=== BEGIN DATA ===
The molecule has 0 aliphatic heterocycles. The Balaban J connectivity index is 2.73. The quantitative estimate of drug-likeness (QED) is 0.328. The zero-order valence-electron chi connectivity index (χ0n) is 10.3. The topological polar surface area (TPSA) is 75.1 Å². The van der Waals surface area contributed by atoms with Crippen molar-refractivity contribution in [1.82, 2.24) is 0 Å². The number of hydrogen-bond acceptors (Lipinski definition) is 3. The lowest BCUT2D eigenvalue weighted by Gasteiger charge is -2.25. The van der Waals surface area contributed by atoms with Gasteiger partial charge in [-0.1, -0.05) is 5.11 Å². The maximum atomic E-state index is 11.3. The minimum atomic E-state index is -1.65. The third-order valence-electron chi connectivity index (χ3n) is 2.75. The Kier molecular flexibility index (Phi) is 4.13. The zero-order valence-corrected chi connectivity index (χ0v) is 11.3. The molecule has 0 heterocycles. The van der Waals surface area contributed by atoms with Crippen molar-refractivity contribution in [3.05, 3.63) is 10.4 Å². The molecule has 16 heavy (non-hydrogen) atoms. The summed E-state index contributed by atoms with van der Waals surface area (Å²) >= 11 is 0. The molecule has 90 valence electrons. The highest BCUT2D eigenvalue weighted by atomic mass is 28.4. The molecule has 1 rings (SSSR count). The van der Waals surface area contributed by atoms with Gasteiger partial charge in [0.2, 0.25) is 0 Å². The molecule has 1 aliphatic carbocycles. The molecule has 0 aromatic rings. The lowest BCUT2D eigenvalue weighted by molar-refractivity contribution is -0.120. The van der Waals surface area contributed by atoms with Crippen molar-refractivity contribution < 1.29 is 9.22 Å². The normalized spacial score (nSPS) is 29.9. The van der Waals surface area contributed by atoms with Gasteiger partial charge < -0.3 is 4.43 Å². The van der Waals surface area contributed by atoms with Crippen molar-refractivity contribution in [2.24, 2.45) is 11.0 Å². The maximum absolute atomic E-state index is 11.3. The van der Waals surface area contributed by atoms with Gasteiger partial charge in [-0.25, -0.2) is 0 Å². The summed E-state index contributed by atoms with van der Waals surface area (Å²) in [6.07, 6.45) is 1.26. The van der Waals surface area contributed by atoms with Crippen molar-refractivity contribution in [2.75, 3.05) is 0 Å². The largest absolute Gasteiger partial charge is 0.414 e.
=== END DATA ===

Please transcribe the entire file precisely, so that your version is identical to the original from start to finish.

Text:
The molecule has 0 aliphatic heterocycles. The Balaban J connectivity index is 2.73. The quantitative estimate of drug-likeness (QED) is 0.328. The zero-order valence-electron chi connectivity index (χ0n) is 10.3. The topological polar surface area (TPSA) is 75.1 Å². The van der Waals surface area contributed by atoms with Crippen molar-refractivity contribution in [1.82, 2.24) is 0 Å². The number of hydrogen-bond acceptors (Lipinski definition) is 3. The lowest BCUT2D eigenvalue weighted by Gasteiger charge is -2.25. The van der Waals surface area contributed by atoms with Gasteiger partial charge in [-0.1, -0.05) is 5.11 Å². The maximum atomic E-state index is 11.3. The minimum atomic E-state index is -1.65. The third-order valence-electron chi connectivity index (χ3n) is 2.75. The Kier molecular flexibility index (Phi) is 4.13. The zero-order valence-corrected chi connectivity index (χ0v) is 11.3. The molecule has 0 heterocycles. The van der Waals surface area contributed by atoms with Crippen molar-refractivity contribution in [3.05, 3.63) is 10.4 Å². The molecule has 16 heavy (non-hydrogen) atoms. The summed E-state index contributed by atoms with van der Waals surface area (Å²) >= 11 is 0. The molecule has 90 valence electrons. The highest BCUT2D eigenvalue weighted by atomic mass is 28.4. The molecule has 1 rings (SSSR count). The van der Waals surface area contributed by atoms with Gasteiger partial charge in [0.2, 0.25) is 0 Å². The molecule has 1 aliphatic carbocycles. The molecule has 0 aromatic rings. The lowest BCUT2D eigenvalue weighted by molar-refractivity contribution is -0.120. The van der Waals surface area contributed by atoms with Crippen molar-refractivity contribution < 1.29 is 9.22 Å². The normalized spacial score (nSPS) is 29.9. The van der Waals surface area contributed by atoms with Gasteiger partial charge < -0.3 is 4.43 Å². The van der Waals surface area contributed by atoms with Crippen molar-refractivity contribution in [2.24, 2.45) is 11.0 Å². The maximum absolute atomic E-state index is 11.3. The van der Waals surface area contributed by atoms with Gasteiger partial charge in [-0.25, -0.2) is 0 Å². The summed E-state index contributed by atoms with van der Waals surface area (Å²) in [6.07, 6.45) is 1.26. The van der Waals surface area contributed by atoms with Crippen molar-refractivity contribution in [2.75, 3.05) is 0 Å². The largest absolute Gasteiger partial charge is 0.414 e.